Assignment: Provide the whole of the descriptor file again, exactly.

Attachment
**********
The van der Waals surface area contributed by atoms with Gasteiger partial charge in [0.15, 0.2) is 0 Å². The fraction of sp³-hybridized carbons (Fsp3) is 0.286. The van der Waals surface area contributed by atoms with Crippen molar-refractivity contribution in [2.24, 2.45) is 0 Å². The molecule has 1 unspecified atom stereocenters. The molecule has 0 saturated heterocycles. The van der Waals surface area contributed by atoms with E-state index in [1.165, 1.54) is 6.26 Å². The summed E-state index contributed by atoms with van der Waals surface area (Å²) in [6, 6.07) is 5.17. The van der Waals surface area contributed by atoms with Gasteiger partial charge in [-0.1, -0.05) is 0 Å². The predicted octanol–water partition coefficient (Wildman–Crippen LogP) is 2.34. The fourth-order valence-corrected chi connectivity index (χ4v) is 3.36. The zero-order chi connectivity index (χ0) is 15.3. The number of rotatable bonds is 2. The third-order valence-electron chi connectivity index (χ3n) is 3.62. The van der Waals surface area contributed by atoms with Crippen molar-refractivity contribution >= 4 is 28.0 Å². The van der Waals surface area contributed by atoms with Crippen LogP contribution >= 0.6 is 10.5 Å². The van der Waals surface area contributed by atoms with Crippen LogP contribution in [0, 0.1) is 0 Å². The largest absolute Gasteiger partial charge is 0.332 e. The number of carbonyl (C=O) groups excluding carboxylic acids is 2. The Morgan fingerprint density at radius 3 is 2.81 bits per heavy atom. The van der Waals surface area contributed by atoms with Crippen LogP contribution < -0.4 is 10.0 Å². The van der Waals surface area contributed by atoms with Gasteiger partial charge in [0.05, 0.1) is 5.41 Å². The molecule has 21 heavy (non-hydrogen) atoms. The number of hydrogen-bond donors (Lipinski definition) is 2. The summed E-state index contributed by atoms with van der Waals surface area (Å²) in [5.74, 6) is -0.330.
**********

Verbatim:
The van der Waals surface area contributed by atoms with Gasteiger partial charge in [0.15, 0.2) is 0 Å². The fraction of sp³-hybridized carbons (Fsp3) is 0.286. The van der Waals surface area contributed by atoms with Crippen molar-refractivity contribution in [2.24, 2.45) is 0 Å². The molecule has 1 unspecified atom stereocenters. The molecule has 0 saturated heterocycles. The van der Waals surface area contributed by atoms with E-state index in [1.165, 1.54) is 6.26 Å². The summed E-state index contributed by atoms with van der Waals surface area (Å²) in [6, 6.07) is 5.17. The van der Waals surface area contributed by atoms with Gasteiger partial charge in [-0.1, -0.05) is 0 Å². The predicted octanol–water partition coefficient (Wildman–Crippen LogP) is 2.34. The fourth-order valence-corrected chi connectivity index (χ4v) is 3.36. The zero-order chi connectivity index (χ0) is 15.3. The number of rotatable bonds is 2. The third-order valence-electron chi connectivity index (χ3n) is 3.62. The van der Waals surface area contributed by atoms with Crippen molar-refractivity contribution >= 4 is 28.0 Å². The van der Waals surface area contributed by atoms with Crippen LogP contribution >= 0.6 is 10.5 Å². The van der Waals surface area contributed by atoms with Crippen LogP contribution in [0, 0.1) is 0 Å². The largest absolute Gasteiger partial charge is 0.332 e. The number of carbonyl (C=O) groups excluding carboxylic acids is 2. The Morgan fingerprint density at radius 3 is 2.81 bits per heavy atom. The van der Waals surface area contributed by atoms with Crippen LogP contribution < -0.4 is 10.0 Å². The van der Waals surface area contributed by atoms with Gasteiger partial charge in [0.05, 0.1) is 5.41 Å². The molecule has 21 heavy (non-hydrogen) atoms. The number of hydrogen-bond donors (Lipinski definition) is 2. The summed E-state index contributed by atoms with van der Waals surface area (Å²) in [5.74, 6) is -0.330.